International triumph from 1987 to 1997

Campbell’s career grew significantly over the next several years, as she walked the runway for designers like Gianni Versace, Azzedine Alaa, and Isaac Mizrahi, as well as posing for photographers like Peter Lindbergh, Herb Ritts, and Bruce Weber. Campbell, along with Christy Turlington and Linda Evangelista, created the “Trinity” in the late 1980s, and they became the most well-known and sought-after models of their period.

Campbell gained backing from her white friends when she faced racial discrimination; she later cited Turlington and Evangelista as saying to Dolce & Gabbana, “If you don’t utilize Naomi, you don’t get us.” She was the first black cover girl for British Vogue since 1966 when she featured on the cover in December 1987. After designer Yves St. Laurent threatened to pull his advertising from the magazine if Naomi was not placed on the cover, she became the first black model to appear on the cover of French Vogue in August 1988. She graced the cover of American Vogue the following year, marking the first time a black model graced the cover of the September issue, which is generally the year’s biggest and most important issue.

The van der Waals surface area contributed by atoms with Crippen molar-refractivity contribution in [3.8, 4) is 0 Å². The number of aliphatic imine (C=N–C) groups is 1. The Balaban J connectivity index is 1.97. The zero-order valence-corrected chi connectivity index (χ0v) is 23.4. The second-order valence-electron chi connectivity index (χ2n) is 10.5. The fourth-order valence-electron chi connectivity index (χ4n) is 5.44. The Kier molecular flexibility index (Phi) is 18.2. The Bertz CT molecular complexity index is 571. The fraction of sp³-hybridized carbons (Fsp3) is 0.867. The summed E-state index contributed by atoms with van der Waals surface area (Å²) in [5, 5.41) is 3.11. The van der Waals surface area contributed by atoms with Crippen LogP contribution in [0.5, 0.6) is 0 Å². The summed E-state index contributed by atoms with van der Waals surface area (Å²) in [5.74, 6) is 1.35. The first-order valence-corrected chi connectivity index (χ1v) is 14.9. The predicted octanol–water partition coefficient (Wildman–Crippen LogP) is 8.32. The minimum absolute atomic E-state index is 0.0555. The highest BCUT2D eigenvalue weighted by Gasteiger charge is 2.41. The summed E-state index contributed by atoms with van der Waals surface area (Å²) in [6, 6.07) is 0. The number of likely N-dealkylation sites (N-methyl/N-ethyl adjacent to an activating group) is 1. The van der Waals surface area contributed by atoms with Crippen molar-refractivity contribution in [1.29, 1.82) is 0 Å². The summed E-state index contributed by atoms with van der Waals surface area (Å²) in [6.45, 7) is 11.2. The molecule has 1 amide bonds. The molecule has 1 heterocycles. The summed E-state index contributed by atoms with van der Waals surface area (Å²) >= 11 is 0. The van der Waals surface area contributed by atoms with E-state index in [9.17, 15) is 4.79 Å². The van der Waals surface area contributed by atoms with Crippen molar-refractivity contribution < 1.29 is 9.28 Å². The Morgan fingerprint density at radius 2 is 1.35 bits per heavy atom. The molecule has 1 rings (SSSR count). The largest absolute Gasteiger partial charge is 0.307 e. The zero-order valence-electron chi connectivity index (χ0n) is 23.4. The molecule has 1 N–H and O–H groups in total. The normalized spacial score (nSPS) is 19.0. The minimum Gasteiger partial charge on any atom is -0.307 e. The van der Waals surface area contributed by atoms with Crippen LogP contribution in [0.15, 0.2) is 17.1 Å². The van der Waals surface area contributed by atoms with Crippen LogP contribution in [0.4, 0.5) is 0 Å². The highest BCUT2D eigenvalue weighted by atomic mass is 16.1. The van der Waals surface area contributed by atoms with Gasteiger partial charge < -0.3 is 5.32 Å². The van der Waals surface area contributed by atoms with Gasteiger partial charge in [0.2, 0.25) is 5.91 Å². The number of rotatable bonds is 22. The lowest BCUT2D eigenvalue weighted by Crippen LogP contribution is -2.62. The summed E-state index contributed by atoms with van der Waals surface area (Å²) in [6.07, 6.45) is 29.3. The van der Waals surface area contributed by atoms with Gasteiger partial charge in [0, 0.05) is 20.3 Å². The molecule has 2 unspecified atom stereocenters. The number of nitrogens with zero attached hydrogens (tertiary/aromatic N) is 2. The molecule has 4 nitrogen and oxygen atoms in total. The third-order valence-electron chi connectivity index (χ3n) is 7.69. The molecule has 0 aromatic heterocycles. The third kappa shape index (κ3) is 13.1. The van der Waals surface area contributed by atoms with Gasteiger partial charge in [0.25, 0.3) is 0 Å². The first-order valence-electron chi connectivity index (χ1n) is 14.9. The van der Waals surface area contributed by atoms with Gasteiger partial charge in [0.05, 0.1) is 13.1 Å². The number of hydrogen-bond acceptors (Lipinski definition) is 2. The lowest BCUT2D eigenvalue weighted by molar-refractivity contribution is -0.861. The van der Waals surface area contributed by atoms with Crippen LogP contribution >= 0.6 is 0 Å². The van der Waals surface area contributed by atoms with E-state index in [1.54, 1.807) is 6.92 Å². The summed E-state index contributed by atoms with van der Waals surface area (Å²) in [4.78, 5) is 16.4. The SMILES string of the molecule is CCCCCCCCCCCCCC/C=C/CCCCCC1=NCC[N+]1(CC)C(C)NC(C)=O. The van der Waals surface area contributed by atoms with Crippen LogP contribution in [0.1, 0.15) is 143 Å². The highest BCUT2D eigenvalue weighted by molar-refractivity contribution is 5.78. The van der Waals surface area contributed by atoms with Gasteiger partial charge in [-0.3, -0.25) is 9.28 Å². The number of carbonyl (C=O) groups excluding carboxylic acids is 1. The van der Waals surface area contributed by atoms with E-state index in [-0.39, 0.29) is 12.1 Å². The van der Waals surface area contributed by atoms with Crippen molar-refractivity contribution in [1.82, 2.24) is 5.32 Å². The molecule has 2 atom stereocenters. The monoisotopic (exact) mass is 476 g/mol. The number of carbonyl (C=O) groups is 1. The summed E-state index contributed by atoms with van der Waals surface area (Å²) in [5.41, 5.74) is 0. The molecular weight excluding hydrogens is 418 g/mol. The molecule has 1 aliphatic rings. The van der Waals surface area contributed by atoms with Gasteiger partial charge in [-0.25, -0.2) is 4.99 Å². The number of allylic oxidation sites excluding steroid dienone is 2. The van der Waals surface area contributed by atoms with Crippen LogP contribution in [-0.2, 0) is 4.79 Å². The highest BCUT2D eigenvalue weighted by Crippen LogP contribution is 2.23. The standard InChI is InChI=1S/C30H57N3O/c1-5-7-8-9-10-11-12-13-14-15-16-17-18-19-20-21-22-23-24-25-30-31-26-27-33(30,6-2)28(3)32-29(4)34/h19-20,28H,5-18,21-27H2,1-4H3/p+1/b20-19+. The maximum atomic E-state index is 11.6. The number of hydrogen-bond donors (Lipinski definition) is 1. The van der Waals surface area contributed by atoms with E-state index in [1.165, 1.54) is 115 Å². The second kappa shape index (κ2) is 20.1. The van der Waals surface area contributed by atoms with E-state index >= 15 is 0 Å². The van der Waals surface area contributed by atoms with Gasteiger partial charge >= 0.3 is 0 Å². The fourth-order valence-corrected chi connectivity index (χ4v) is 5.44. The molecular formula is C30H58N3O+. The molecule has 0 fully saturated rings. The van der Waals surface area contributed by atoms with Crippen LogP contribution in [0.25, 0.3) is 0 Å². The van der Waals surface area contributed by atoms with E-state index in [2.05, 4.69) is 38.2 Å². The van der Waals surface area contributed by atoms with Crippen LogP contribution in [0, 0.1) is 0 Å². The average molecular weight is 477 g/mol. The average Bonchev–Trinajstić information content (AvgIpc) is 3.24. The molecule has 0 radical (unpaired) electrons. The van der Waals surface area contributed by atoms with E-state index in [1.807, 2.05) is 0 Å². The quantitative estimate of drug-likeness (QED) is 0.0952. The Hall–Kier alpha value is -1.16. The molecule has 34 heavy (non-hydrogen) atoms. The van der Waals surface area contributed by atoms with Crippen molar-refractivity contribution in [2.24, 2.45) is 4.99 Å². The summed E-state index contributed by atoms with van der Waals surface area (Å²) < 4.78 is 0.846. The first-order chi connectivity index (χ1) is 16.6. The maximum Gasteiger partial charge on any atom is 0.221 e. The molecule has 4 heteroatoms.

Campbell, who was dubbed “the reigning megamodel of them all” by Interview, was photographed by Peter Lindbergh for the cover of British Vogue in January 1990, alongside Turlington, Evangelista, Cindy Crawford, and Tatjana Patitz. Following that, the trio was cast in George Michael’s “Freedom! ’90” music video. Campbell, Turlington, Evangelista, Crawford, and Claudia Schiffer had joined an elite group of models dubbed “supermodels” by the fashion business by that time. They became known as the “Big Six” after the arrival of newbie Kate Moss.

Campbell walked the Versace catwalk arm-in-arm with Turlington, Evangelista, and Crawford in March 1991, in a landmark moment of the so-called supermodel era, lip-synching the words to “Freedom! ’90.” Later that year, she appeared in Michael Jackson’s “In the Closet” music video as his love interest. In April 1992, she posed with numerous other prominent models for Patrick Demarchelier’s hundredth-anniversary cover of American Vogue. In the same year, she was photographed in a series of nude images with Madonna and rapper Big Daddy Kane for Madonna’s controversial book Sex.